The bull was about 20 metres away. Twenty-five at best. Charging us full tilt.

Being high in the Andes Mountains of Ecuador, surrounded by equal parts clouds and rolling hills, everywhere you look is an intoxicating view. Plus, it’s hard to breathe because you’re some 10,000 feet above sea level. Anyway, we are working on digging a trench that will pipe clean water from a natural spring to the elementary school, which is about a kilometre away, in this small Ecuadorian village.

On the third day at the build site, we take our lunch break as usual around 1 pm. Located about 50 metres from our build site, and about 10 metres from the dirt road and our bus, we sit on a natural ridge a stone’s throw from the stream. Halfway through the boxed lunch of, I believe it was, sandwiches, one of the kids says, “Hey, there’s a cow.” Being in rural Ecuador, there are a lot of cows just about everywhere you look, so I nod and carry on. A beat later the kid says, “But it’s not tied up. And it’s coming this way.” I look up and see a cow. A fairly large cow. I look closer and see that it has horns. Massive horns. Problem is, I look closer and see that one of its horns is dangling to the side and it’s bleeding from its head. And it is damn well pissed off.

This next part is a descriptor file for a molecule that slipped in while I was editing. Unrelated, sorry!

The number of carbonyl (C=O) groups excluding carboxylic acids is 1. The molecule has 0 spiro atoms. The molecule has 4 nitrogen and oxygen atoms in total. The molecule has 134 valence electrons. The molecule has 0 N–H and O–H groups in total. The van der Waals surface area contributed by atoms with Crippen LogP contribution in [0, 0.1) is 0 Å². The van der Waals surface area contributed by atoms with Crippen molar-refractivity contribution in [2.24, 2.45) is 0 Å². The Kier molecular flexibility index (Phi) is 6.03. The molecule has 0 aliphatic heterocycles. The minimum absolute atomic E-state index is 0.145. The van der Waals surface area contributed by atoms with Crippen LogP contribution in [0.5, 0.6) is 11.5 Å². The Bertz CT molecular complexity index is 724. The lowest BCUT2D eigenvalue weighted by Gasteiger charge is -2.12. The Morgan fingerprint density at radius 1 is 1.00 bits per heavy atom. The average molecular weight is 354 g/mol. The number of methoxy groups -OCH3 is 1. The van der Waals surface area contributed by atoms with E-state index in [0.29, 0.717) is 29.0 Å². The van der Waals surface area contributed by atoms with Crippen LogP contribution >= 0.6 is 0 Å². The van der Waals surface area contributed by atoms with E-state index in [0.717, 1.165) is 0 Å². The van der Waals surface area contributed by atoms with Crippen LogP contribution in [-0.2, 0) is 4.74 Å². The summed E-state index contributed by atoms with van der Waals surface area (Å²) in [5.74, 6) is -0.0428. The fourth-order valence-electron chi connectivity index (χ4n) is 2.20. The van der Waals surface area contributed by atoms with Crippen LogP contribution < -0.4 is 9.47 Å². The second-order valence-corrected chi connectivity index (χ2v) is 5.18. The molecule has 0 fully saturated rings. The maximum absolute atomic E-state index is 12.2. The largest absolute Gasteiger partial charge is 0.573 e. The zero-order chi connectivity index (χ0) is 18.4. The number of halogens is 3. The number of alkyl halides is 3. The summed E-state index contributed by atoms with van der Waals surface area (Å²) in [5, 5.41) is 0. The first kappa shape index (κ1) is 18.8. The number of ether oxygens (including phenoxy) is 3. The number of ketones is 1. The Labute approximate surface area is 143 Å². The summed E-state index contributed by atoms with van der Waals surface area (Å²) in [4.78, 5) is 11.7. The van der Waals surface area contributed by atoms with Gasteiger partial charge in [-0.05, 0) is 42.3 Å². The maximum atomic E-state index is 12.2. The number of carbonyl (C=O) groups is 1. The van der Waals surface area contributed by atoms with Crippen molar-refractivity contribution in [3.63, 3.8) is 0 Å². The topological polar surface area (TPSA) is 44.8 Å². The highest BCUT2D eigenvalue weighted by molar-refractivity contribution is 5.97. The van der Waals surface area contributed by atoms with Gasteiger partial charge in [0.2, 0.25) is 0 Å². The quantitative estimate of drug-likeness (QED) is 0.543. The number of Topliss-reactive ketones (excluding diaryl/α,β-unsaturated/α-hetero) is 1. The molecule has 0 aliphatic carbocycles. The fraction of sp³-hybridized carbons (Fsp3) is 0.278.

It’s about 20 metres away at this point.

It raises its right leg in a semi-cocked position.

Fuck.

It charges us.

Fuck me.

It’s 20 metres away. We are sitting on a ridge eating goddamn sandwiches. It’s running full steam at us.

Fuck my life.

I get up, swear, and incoherently yell at the kids to get up on the ridge and run to the bus.

“Run!” I yell.

The kids are up like a shot and running to the bus. The bull charges us full tilt and rams our food cooler sending lettuce and bread into the air. As most of the kids are up on the ridge, one of the girls turns right and runs towards the stream. The bull sees her and eyes its next target. It chases her. About two feet behind her, the bull, this massive beast with blood cresting its head, is about to hit her. At full speed.

I close my eyes. Fuck. My heart stops.

As she reaches the small stream, she slips on one of the waterlogged rocks and falls. In the same instant that she’s falling, the bull jumps her and keeps running up the hill towards the cows in the distance.

My heart jumps a beat. Nope, two beats. She skinned her knee.

Just another day in the life in rural Ecuador.

—RYAN BOLTON

Written by Ryan Bolton

Ryan is a Toronto-based writer and photographer that likes to break the rules. His work has taken him around the world to do what he truly loves—storytelling. And drinking cold beer.